If a Mauritius-based company opts for taxation in India under the India-Mauritius Tax Treaty, then its argument is that its taxability would be decided only under the treaty and there is no scope for applying MAT under Section 115 JB of the domestic tax laws of India. Therefore, it’s an income that, in accordance with the tax treaty, cannot be included in the scope of ‘taxable income’ and cannot form part of ‘book profit’ for levying MAT under Section 115 JB.
Sebi data show there are more than 8,200 FPIs registered in the Indian capital markets.
As on December 2014, Indian equities recorded the second-highest inflows (R4.3 lakh crore) from Mauritius-based FPIs, followed by Singapore (R1.65 lakh crore), and Luxembourg (R1.66 lakh crore). US-based FPIs top the list with fund flows worth R6.4 lakh crore.
FPIs encompass all FIIs, their sub-accounts and qualified foreign investors (QFIs) under a new regime that came into force on June 1, 2014. Representations to finance ministry
Various law firms and industry bodies have made representations to the finance ministry, seeking amendment to Section 115 JB of the I-T Act and clarify that tax may not be applicable to foreign companies having no permanent establishment in India.
While some sort of clarification by the FM in the Budget speech will help soothe investors’ concerns, experts demand a separate and detailed circular offering clarity. The government also needs to issue internal instructions ‘to go slow’ on FPIs until clarity on tax treatment is issued, which other would lead capital outflows, they said.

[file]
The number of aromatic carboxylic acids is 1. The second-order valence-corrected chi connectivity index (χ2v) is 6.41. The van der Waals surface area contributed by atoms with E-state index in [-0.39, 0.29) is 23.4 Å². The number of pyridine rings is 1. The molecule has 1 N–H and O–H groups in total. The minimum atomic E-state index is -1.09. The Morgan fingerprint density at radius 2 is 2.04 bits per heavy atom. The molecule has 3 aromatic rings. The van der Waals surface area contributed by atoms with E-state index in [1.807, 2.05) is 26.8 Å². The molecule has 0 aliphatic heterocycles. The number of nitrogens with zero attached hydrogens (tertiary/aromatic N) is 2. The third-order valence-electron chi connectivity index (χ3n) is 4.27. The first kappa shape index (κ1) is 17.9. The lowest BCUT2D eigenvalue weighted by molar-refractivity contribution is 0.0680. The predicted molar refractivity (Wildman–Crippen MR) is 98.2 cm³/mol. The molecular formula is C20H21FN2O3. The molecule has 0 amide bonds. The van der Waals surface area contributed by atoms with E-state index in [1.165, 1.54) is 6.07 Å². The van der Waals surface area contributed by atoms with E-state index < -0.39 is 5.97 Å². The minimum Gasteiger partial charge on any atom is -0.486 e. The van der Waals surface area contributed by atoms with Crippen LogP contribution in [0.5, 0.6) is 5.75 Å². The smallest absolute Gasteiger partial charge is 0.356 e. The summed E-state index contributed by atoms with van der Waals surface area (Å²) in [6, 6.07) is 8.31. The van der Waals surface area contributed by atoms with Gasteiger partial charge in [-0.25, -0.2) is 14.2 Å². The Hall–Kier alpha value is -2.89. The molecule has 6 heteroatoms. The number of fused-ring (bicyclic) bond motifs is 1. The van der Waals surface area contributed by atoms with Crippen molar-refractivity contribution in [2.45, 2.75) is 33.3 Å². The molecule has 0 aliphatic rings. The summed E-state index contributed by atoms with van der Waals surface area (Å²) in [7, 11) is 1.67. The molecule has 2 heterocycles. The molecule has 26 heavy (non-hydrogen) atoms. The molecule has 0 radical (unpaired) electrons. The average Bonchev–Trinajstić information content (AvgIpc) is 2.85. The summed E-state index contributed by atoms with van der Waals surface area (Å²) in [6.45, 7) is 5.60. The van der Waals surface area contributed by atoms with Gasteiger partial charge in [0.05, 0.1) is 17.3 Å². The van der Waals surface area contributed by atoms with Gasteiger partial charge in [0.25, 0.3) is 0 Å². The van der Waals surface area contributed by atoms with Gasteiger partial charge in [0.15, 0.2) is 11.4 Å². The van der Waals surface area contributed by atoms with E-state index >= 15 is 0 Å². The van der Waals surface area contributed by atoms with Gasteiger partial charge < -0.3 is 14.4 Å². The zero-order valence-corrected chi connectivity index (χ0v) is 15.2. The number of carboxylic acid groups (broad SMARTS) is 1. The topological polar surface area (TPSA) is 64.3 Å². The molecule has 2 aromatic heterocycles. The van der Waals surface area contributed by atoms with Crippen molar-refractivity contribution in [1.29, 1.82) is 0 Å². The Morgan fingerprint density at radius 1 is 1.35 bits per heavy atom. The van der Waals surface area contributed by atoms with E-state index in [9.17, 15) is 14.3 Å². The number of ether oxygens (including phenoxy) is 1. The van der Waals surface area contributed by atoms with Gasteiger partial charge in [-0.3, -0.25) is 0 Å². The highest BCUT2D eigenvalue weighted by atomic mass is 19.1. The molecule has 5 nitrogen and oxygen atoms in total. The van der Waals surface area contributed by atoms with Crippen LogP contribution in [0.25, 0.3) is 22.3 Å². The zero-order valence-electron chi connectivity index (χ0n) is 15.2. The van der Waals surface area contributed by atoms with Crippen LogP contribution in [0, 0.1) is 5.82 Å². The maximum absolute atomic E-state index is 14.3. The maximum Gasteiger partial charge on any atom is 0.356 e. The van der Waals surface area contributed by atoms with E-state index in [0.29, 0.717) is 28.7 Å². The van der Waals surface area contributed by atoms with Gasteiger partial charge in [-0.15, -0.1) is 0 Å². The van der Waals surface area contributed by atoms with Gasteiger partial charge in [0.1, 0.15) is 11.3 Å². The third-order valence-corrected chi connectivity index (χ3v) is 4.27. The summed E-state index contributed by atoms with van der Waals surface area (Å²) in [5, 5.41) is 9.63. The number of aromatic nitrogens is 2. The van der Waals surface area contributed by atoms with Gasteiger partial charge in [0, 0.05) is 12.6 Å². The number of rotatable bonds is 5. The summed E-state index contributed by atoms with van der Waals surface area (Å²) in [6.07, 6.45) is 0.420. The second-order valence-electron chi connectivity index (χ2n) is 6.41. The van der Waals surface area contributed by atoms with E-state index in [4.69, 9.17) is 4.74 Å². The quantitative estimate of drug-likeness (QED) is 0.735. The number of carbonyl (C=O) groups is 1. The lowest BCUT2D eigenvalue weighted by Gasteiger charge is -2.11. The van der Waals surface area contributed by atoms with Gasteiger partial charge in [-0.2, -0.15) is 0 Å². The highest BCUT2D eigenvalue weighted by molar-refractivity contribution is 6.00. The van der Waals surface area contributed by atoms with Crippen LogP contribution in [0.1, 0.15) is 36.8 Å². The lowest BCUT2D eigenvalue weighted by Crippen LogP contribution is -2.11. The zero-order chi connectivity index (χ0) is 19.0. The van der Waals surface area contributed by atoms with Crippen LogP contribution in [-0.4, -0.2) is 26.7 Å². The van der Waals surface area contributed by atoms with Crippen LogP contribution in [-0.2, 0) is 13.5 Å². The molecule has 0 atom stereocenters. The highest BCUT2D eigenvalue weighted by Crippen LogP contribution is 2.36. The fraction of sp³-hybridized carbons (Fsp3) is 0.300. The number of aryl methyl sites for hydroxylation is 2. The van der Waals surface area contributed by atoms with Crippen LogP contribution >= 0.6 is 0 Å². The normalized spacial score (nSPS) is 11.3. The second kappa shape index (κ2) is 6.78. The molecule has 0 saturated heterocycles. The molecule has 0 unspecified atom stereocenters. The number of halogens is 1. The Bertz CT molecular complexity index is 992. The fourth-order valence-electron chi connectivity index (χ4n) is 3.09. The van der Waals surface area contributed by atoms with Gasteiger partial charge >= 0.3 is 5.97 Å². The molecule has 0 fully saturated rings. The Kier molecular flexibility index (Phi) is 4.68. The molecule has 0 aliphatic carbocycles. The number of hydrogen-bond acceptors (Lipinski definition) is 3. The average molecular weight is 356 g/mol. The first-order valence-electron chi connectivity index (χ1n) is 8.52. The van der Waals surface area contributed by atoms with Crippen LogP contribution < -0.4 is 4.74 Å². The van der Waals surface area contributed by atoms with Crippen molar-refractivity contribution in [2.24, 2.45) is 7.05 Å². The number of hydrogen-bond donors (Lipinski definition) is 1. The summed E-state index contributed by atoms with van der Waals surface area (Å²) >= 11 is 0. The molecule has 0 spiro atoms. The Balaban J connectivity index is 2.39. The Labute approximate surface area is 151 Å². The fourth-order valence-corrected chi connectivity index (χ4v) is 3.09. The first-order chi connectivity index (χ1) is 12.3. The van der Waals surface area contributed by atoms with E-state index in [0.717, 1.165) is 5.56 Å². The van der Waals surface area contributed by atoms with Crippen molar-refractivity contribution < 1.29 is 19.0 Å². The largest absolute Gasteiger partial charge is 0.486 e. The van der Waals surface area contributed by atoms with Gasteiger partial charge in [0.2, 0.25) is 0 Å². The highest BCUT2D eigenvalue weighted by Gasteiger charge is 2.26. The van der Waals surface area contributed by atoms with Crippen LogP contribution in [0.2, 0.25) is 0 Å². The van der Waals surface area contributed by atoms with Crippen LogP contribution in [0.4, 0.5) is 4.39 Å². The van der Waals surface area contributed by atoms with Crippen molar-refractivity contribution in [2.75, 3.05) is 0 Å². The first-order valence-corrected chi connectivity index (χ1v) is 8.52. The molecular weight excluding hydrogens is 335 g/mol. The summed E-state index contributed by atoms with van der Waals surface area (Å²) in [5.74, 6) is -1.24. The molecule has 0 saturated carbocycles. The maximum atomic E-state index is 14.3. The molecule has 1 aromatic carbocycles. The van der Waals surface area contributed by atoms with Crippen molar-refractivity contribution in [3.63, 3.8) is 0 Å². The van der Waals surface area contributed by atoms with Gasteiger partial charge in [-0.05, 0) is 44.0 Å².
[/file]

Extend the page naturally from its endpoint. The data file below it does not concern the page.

“The MAT question is more than two years old. The legal argument is that these companies (FPIs) have no permanent establishment in India and are not liable to pay MAT. Representations have been made to finance ministry for appropriate clarification, but since the matter of Castleton Investments on MAT is still sub-judice, the government may wait for the SC ruling in the matter,” said Sanjay Sanghvi, tax partner, Khaitan & Co law firm.
Indian markets saw net outflows of roughly $1 billion in the two months following the Budget 2012, in which the then finance minister, Pranab Mukherjee, introduced the General Anti Avoidance Rules (GAAR) with a view to increase tax collections. The quantum of outflows resulted in a 12% fall in the Sensex in those two months, data show.
Experts say at a time when the government is trying to attract foreign investment, it needs to do away with troublesome issues like retrospective amendments to tax laws.
“Foreign companies are willing to pay the rightful tax but they expect a stable and consistent policy. Specifically, the law should distinctly suggest that FPIs are not liable to pay MAT. Hence, we need a law that can be interpreted without any ambiguity,” said Ravi Kumar Shingari, partner – international tax and regulatory services, KPMG India.